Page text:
Russia’s ancient capital is one of the country’s most popular places to visit, but how much do you really know about this iconic city? From seven identical skyscrapers to a haunted embassy, these interesting facts about Moscow might just surprise you.
7 Interesting Facts About Moscow
1. Most people living in Moscow aren’t actually from Moscow
Less than 5% of people living in Moscow are ‘native Muscovite’. Only 2% of Moscow’s residents have grand-grand parents who were born in the city and around 50% of Moscow’s population come from other cities or neighbouring countries.
2. A not-so-secret river flows beneath the city
The Neglinnaya River flowed through the Russian capital for centuries undisturbed, but it was a nuisance to local residents. It meant that no one could live on the western banks of the river due to persistent flooding every year. Then some clever chaps came up with a solution in the 1860s. They channelled the river into an underground tunnel that follows the riverbed route and flows into the Moskva. They built over the old river bed and turned it into Neglinnaya Street.
3. Moscow is home to Russia’s most expensive street
Stoleshnikov Pereulok—a pedestrian street connecting Tverskaya and Petrovka – is the most expensive street in Russia. Estimates suggest that it costs USD $3,000 a year to rent 1 sq. metre. That also makes it the 15th most expensive street in the world. Real estate experts claim it lost some of its lustre when it became pedestrianized (where’s a billionaire supposed to park the Bentley after all?) and now Tretyakovsky Proezd rivals the famous street for the crown.
4. Moscow is home to seven identical skyscrapers
Moscow had no skyscrapers before World War II, which allegedly perturbed the communist dictator. He even once said, “Foreigners will come to Moscow, walk around, and there are no skyscrapers. If they compare Moscow to capitalist cities, it’s a moral blow to us”. After the war, Stalin set about building his ‘Seven Sisters’ – a collection of seven identical skyscrapers built between 1947 and 1953. They comprise the Hotel Ukraina, the Kotelnicheskaya Embankment Building, the Kudrinskaya Square Building, the Hilton Moscow Leningradskaya Hotel, the Ministry of Foreign Affairs, Moscow State University and the Red Gates Administrative Building.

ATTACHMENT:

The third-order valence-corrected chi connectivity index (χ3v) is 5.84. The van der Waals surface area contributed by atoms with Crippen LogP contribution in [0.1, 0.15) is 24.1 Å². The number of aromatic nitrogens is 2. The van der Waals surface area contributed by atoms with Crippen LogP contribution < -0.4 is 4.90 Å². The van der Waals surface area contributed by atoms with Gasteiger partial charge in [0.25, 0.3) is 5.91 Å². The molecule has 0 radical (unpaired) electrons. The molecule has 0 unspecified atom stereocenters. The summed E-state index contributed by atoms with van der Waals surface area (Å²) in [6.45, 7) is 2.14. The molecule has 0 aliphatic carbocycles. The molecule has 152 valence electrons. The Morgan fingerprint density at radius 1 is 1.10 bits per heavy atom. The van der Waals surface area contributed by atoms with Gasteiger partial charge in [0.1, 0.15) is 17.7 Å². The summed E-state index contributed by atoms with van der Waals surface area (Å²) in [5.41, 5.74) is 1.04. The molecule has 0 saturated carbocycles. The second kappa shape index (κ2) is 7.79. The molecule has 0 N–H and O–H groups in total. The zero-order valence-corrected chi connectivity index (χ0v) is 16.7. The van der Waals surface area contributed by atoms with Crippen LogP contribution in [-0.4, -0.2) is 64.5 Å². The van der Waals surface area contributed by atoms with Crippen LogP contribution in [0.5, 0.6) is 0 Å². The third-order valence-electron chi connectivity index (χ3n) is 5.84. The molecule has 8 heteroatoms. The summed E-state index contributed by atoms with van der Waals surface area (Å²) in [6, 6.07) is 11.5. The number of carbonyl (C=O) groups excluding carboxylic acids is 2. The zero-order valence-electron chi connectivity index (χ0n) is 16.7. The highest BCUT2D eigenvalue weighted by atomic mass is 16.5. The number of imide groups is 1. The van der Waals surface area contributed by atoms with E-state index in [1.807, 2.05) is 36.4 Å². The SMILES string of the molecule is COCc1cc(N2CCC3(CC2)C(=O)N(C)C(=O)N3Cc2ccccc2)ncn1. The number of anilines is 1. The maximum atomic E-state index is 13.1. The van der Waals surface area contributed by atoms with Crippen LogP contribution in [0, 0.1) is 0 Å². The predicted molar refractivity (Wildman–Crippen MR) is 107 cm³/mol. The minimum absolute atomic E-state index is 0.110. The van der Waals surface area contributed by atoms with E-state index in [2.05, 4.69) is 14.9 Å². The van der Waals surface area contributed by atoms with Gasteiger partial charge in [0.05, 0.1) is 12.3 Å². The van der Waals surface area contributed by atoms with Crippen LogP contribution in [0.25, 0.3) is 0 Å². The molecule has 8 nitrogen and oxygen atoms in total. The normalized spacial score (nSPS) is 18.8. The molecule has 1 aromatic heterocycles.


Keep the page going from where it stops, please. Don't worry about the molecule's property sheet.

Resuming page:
However, the Seven Sisters are no longer the tallest buildings in Moscow. The Ostankino TV Tower took that title and, at 540 metres (1771 ft) high, it’s one of the tallest buildings in Europe.
5. It’s home to a haunted embassy
There’s something seriously spooky about the Tunisian Embassy, but that’s hardly surprising given that it once belonged to Stalin’s right-hand man and chief of secret police, Lavrentiy Beria. Located on 28 Malaya Nikitskaya Street, the house has become a sort of urban legend. Local lore tells that the chief would kidnap women from the streets, take them back to his home and shoot them when he was finished with them. Diplomats have found diligently-locked up papers scattered across the room, footsteps echoing through the building and disembodied voices after hours. Spooky stuff.
6. Stray dogs know how to use Moscow’s metro
Moscow’s stray dog population have developed some serious street smarts. They can actually navigate its metro system. Apparently, they’ve learnt to identify different metro stations by the tannoy announcements and have even got to know the station’s security guards. Don’t expect to bump into many metro-riding canines though; of Moscow’s 35,000 stray dogs around 20 have learnt to ride the rails. Seems a sensible way to stay warm in the winter.
7. Moscow is home to the world’s largest medieval fortress
Encompassing more than 15 buildings, 20 towers and more than 1.5 miles of walls, the Moscow Kremlin is the world’s largest medieval fortress and the largest active fortress in Europe. Set in the heart of Moscow’s Red Square, the Kremlin complex is separated by a 30-metre moat and comprises five palaces, four cathedrals, and some of the country’s most important relics too, including most of the Tsar’s coronation robes, jewellery and armour in the Armoury Palace.
Prince Yury Dolgoruky founded the Kremlin back in the 1100s, but back then it was made from wood. Today it represents both the historical heart of Russia and modern-day politics.